>Inquiries by the Senate Judiciary Committee into the religious preferences of a judicial nominee would likely be met with condemnation and angry reminders that the Constitution prohibits religious tests for office. But assume an air of innocence and ask a Jewish nominee what she was doing on Christmas, and you'll be applauded for introducing good-natured levity into a rancorous partisan proceeding. Lindsey Graham must be very pleased with himself.
Having "signaled his that he was receptive to confirming" Kagan, Robert Draper noted in the New York Times, Graham made clear that he wanted "to make the case that she's a liberal;" and what better way to signal her liberalism than offering a genial reminder to voters back home that she's a Jew (a New York Jew, no less)? Why else ask what she was doing on Christmas? Graham "will extract his pound of flesh," from Kagan, Draper observed (in a prescient metaphor). Who knew that his audience would confuse the operation with a borsch belt joke? "I'm really enjoying the ethnic humor here," Judiciary Committee Chair Patrick Leahy said, displaying what my mother would have called a goyishe kopf.
Kagan's religious sensibilities were attacked more directly by the NRA: "She refused to acknowledge respect for the God-given right of self-defense," NRA Executive Vice-President Wayne La Pierre and lobbyist Chris Cox stated, explaining the NRA's opposition to her confirmation. I'm sympathetic to assertions of individual Second Amendment rights, although unlike the NRA, I don't consider those rights absolute. I consider them at least potentially limited, as are all other rights, by compelling, countervailing state interests. And if Kagan is confirmed, she'll be responsible for interpreting the Constitution, not the Bible. Assuming God exists, and then interpreting His gifts are tasks not included in the Supreme Court's job description - at least not yet.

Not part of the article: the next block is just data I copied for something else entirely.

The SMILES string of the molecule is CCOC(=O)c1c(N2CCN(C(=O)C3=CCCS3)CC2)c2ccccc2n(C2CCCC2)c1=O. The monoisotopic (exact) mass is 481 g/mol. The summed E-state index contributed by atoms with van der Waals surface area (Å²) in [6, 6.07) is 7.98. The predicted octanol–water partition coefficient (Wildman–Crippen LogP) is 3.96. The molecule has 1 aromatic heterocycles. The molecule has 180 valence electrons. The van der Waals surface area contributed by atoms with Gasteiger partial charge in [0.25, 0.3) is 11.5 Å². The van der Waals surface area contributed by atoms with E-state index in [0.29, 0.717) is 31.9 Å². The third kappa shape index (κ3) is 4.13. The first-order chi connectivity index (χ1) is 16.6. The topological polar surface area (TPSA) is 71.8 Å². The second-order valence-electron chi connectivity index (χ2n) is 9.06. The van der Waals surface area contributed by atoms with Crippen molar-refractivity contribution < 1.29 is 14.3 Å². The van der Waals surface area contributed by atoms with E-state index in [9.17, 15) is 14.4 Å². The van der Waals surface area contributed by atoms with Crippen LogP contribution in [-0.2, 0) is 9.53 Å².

Sarah Palin believes that we need to "[go] back to what our founders and our founding documents meant. They're quite clear that we would create law based on the God of the Bible and the Ten Commandments. It's pretty simple." This is indeed a simple view of government, which may be part of its appeal. It requires no nuanced analysis of church and state relations or accommodations of religious and irreligious freedom. Chip Berlet, a student of the religious right, relates Palin's views to the "theocratic fascism" of Christian Dominionism reflected in the perversely named Constitution Party. Dominionism doesn't exactly claim a majority following, much less represent an establishment view, (and Palin herself is derided as an establishment figure on the Constitution Party website.) But the hopes expressed in 2008 (which now seems so long ago) that Americans were having second thoughts about injecting religion into politics or that the culture wars were subsiding appear to have been premature, as the rise of the Tea Party has shown.
Elena Kagan, of course, is no tea party favorite: "She lacks the experience, she lacks the intellectual capacity for the job, and worst she is a liberal judicial activist - and NOT a constitutional conservative," the Tea Party Express proclaims. (She lacks the "intellectual capacity?") But, to what I imagine is the president's delight, she is also no favorite of liberal secularists: The Secular Coalition for America (which includes me on its advisory board) has opposed Kagan's nomination, because she "does not appear to embrace the fundamental American principle of church-state separation with the vigor and force of Justice John Paul Stevens," or, they might have added, with the fervor of what she is not -- a stereotypical New York Jew.